ORILLIA NATURALISTS' CLUB
Last night, Tuesday, Sept. 10, 2019, the annual joint meeting of the Huronia Nature Clubs was held in St. James’ Anglican Church Auditorium, hosted this year by the Orillia Naturalists’ Club. We heard reports from the presidents of Nature Barrie, Midland, Carden, The Couchiching Conservancy and Orillia.
All the Clubs are doing well, although there is continued concern for both the Carden Club and the Couchiching Conservancy, about the 1300 acre Cedarhurst property, in the heart of the Carden Alvar which may become a Shooting Range. They have an action plan, ready to implement, if necessary.
Mark Bisset presented a new project “The Black River Wildlands” with hopes of acquiring three new significant properties
We all enjoyed meeting and renewing acquaintances with like-minded people and we learned of other clubs’ recent activities.
After the break, two passionate, well-spoken women joined forces to present “Protected Landscapes, a community challenge” and to inform us of the state of Simcoe County and the Lake Simcoe Watershed.
The speakers were Margaret Prophet, Executive Director of the Simcoe County Greenbelt Coalition, and Claire Malcolmson, Executive Director of the Rescue Lake Simcoe Coalition
Prophet and other similar groups founded the Simcoe County Greenbelt Association (SCGA) in 2015. It has since grown to a membership of 35 organizational members representing thousands across the county. They are an advocacy group who wish to connect landscapes (such as the Greenbelts).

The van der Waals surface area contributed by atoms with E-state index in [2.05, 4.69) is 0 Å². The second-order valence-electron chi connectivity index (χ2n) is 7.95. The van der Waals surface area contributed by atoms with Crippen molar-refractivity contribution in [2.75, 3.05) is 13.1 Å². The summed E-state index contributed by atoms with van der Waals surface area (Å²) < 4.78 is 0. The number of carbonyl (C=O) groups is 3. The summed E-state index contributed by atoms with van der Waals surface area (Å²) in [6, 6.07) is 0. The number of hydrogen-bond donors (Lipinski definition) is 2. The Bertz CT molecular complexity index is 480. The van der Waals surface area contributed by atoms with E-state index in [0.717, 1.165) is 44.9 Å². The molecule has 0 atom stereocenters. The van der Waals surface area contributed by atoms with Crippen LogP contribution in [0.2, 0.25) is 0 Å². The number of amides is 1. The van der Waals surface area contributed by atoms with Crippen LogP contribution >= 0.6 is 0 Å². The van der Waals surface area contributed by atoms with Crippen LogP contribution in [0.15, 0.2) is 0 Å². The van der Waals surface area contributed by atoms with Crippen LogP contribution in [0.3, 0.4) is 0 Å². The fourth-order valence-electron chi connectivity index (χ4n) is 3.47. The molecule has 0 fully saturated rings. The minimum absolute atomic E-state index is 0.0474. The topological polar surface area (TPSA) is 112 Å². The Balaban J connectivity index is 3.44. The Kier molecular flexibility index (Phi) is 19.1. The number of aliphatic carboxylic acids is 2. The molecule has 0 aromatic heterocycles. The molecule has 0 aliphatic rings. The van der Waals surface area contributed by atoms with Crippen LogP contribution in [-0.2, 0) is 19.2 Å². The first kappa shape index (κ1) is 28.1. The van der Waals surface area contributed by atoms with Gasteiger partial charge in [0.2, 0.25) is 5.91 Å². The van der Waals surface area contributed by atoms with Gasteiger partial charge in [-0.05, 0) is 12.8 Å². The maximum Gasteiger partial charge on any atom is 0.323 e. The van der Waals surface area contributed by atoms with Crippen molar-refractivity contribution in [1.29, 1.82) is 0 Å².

They are involved in land use planning - to a business, a greenspace is something waiting for development. She was also concerned about the aquifers drying up. We may dislike red tape, but it is needed to protect our drinking water.
Claire Malcolmson is the Executive Director of Rescue Lake Simcoe Coalition, an umbrella group that provides leadership and motivates people to take action to protect Lake Simcoe. In 2008 she was instrumental in developing the Lake Simcoe Protection Plan, which is reviewed every ten years- report coming soon.
For example, municipalities must adhere to storm water guidelines, strengthened after the Management Guidelines were introduced.
Phosphorus in the water is a serious problem. The phosphorus levels are just holding their own, but without the legislation the levels would have been much higher, because of so much recent development in our area.
Obviously, the audience was interested in their reports and in learning how much has been accomplished and how we can help.
The next meeting of the Orillia Naturalists’ Club will be Wednesday, Oct. 2, at 7:30 p.m, at the Orillia Museum of Art and History. The topic will be the best places to bird in Ontario and the speaker will be Mike Burrell, naturalist, birder and author.